Your browser is out-of-date!

Update your browser to view this website correctly. Update my browser now


Dealers Finding New Paths To E-Commerce Parity


When it comes to ecommerce,
observing the old adage
“If you can’t beat’em, join’em” has
never been easier for brick-and-mortar

Between thirdparty
transactional sites
like eBay, and the
scores of e-tail services
offered by industry
buying groups, even the smallest
independent dealers can readily leverage
the web’s low barrier of entry
to create an outsized presence

For dealers like George Manlove,
president/CEO of Montana-based
Vann’s, e-commerce was a necessity
due to the vastness of the state and
the long distances some customers
travel to reach his stores. Seizing on
an opportunity, Manlove became an
e-tail pioneer with his 15-year-old

, which was among the
first e-commerce sites to receive CE
vendor authorization.

More recently, he, like many independent
dealers, has followed the
money and broadened his brand’s
reach by becoming a third-party seller

’s marketplace. “I
compete with Amazon, but the traffic
it generates is significant,” he
told TWICE. “There’s been a seismic
shift toward doing business in
the marketplaces. It’s like a virtual
Walmart – you’re just putting stuff
on their shelves and letting the customer
pick and choose.”

Despite new limits on marketplace
sales by LG Electronics and Panasonic, and restrictions
on marketing to Amazon
customers, Manlove said the Amazon
platform “gets lots of eyeballs, and
that’s where consumers are shifting.”

Seth Brown, marketing director for New York IT, CE and A/V specialty dealer DataVision,
said his company has found a direct correlation between
marketplace participation and visits to its own website,

. “There’s been a pretty dramatic increase
in clicks on our site. It really creates awareness of the
brand,” he said.

Not surprisingly, DataVision’s revenue and volume of
orders has also grown as it expanded its presence from
Amazon to the Best Buy,

, Barnes & Noble, and
Sears marketplaces. “It really lets us extend our reach,”
Brown said.

DataVision has also shifted some of its fulfillment
function to Amazon, which “cuts down on our shipping
and labor costs, exposes us to a whole new pool of consumers
who shop through Amazon Prime, and provides
the best customer service,” he said.

Retailers including Abt Electronics, Adorama, J&R
Music & Computer World, Huppins’/OneCall and Vann’s
are also finding new sales opportunities on eBay. The ecommerce
platform is working to change its perception
as a collectibles auction site and is revamping its CE
section by highlighting brands and authorized dealers;
developing a MAP treatment to help keep dealers compliant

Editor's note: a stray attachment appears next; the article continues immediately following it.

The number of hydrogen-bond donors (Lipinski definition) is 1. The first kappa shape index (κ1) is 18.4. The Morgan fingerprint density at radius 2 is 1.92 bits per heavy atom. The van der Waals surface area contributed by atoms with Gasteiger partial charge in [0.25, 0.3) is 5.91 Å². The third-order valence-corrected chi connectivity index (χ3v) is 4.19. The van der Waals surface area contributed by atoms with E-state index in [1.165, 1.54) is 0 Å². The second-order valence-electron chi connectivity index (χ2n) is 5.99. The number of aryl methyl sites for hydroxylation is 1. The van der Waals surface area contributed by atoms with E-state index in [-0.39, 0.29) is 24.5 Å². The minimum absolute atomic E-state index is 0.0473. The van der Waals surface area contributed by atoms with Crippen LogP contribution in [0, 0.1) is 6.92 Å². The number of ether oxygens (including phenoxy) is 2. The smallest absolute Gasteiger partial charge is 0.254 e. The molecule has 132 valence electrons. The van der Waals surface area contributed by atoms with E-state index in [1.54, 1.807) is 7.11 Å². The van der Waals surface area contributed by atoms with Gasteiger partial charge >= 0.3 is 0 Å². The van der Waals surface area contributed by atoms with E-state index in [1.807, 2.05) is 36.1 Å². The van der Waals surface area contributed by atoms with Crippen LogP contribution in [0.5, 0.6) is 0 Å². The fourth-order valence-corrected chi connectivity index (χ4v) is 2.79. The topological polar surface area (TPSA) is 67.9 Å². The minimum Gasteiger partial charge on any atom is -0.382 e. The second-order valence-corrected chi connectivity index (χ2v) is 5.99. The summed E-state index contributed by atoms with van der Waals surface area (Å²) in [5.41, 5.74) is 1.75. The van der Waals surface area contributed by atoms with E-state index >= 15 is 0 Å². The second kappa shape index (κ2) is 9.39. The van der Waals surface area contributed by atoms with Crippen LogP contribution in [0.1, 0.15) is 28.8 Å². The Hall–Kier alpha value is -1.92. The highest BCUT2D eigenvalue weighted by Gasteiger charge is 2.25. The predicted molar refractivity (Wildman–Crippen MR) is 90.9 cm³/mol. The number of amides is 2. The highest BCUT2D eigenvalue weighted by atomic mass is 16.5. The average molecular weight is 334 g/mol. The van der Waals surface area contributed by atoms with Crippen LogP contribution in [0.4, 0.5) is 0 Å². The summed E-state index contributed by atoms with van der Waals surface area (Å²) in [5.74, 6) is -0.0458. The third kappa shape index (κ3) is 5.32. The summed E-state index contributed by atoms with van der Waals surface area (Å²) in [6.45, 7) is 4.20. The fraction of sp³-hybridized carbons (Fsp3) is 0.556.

with vendors’ pricing policies; and by enhancing
dealers’ eBay storefronts.

The latter is already in the works for participating members
of the Progressive Retailers Organization (PRO
Group), which forged a partnership with eBay in January.
Executive director/COO Dave Workman said eBay
is an alternative to Amazon that doesn’t compete with its
sellers and provides a “compelling marketplace proposition.
They’re a traffic platform only and a true partner
that brings visibility to products.”

Dealers can also leverage eBay’s
deep pool of low-cost retail services,
including web store design, payment
options, inventory management and
even mobile shopping apps through its
PayPal, Magento, RedLaser and Milo
subsidiaries and open x.commerce platform.

Other buying groups have eased dealers’ transition
into cyberspace with web design and online marketing
programs such as MEGA Group USA’s WebFronts Premium
Plus platform, developed by Retailer Web Services
(RWS), which gives members a web presence with unlimited
product catalogs, advanced merchandising and
pricing tools, an unlimited dual shopping cart and quoterequest
system, advanced SEO techniques, automatedrebate
centers and product-comparison capabilities.

More recently MEGA introduced an automatic feed
program for Facebook called Social Extend, one of a number of social-networking
services provided by online
marketing firm NetSertive.

Meanwhile, the BrandSource buying
group began addressing the burgeoning
business in m-commerce with last year’s introduction of a
mobile app for dealers and consumers. Recently added
features include store-specific pricing, printable specs
and over 4,000 additional SKUs, explained Brand-
Source Mobile’s Greg White.

Forthcoming enhancements will include stock and
pricing information from the group’s warehouses, and
a location-based “geo-fencing notification” that sends
messages to consumers who are within dealer proximity,
he said.